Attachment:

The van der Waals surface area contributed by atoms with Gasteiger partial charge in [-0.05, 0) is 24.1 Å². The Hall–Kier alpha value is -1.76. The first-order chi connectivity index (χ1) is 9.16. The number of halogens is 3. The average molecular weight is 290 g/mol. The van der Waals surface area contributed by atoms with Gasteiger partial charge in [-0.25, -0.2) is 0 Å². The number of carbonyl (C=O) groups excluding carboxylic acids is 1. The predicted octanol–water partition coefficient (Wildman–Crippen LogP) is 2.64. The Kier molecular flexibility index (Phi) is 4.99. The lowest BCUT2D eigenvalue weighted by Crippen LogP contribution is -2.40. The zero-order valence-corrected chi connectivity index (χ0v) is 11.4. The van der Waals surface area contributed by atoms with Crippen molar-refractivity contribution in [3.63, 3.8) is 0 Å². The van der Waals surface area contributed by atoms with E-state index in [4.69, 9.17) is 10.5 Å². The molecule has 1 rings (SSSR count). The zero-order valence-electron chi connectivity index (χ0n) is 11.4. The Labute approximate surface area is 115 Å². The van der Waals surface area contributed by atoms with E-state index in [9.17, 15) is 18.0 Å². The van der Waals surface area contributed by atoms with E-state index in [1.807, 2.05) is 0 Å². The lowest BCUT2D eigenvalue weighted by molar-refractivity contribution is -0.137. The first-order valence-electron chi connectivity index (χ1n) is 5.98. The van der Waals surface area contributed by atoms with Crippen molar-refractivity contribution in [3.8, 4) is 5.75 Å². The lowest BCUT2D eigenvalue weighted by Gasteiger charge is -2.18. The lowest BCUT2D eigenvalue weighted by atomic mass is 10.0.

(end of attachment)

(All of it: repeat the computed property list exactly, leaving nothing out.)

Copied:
The van der Waals surface area contributed by atoms with Gasteiger partial charge in [-0.05, 0) is 24.1 Å². The Hall–Kier alpha value is -1.76. The first-order chi connectivity index (χ1) is 9.16. The number of halogens is 3. The average molecular weight is 290 g/mol. The van der Waals surface area contributed by atoms with Gasteiger partial charge in [-0.25, -0.2) is 0 Å². The number of carbonyl (C=O) groups excluding carboxylic acids is 1. The predicted octanol–water partition coefficient (Wildman–Crippen LogP) is 2.64. The Kier molecular flexibility index (Phi) is 4.99. The lowest BCUT2D eigenvalue weighted by Crippen LogP contribution is -2.40. The zero-order valence-corrected chi connectivity index (χ0v) is 11.4. The van der Waals surface area contributed by atoms with Crippen molar-refractivity contribution in [3.63, 3.8) is 0 Å². The van der Waals surface area contributed by atoms with E-state index in [4.69, 9.17) is 10.5 Å². The molecule has 1 rings (SSSR count). The zero-order valence-electron chi connectivity index (χ0n) is 11.4. The Labute approximate surface area is 115 Å². The van der Waals surface area contributed by atoms with E-state index in [9.17, 15) is 18.0 Å². The van der Waals surface area contributed by atoms with E-state index in [1.807, 2.05) is 0 Å². The lowest BCUT2D eigenvalue weighted by molar-refractivity contribution is -0.137. The first-order valence-electron chi connectivity index (χ1n) is 5.98. The van der Waals surface area contributed by atoms with Crippen molar-refractivity contribution in [3.8, 4) is 5.75 Å². The lowest BCUT2D eigenvalue weighted by Gasteiger charge is -2.18. The lowest BCUT2D eigenvalue weighted by atomic mass is 10.0.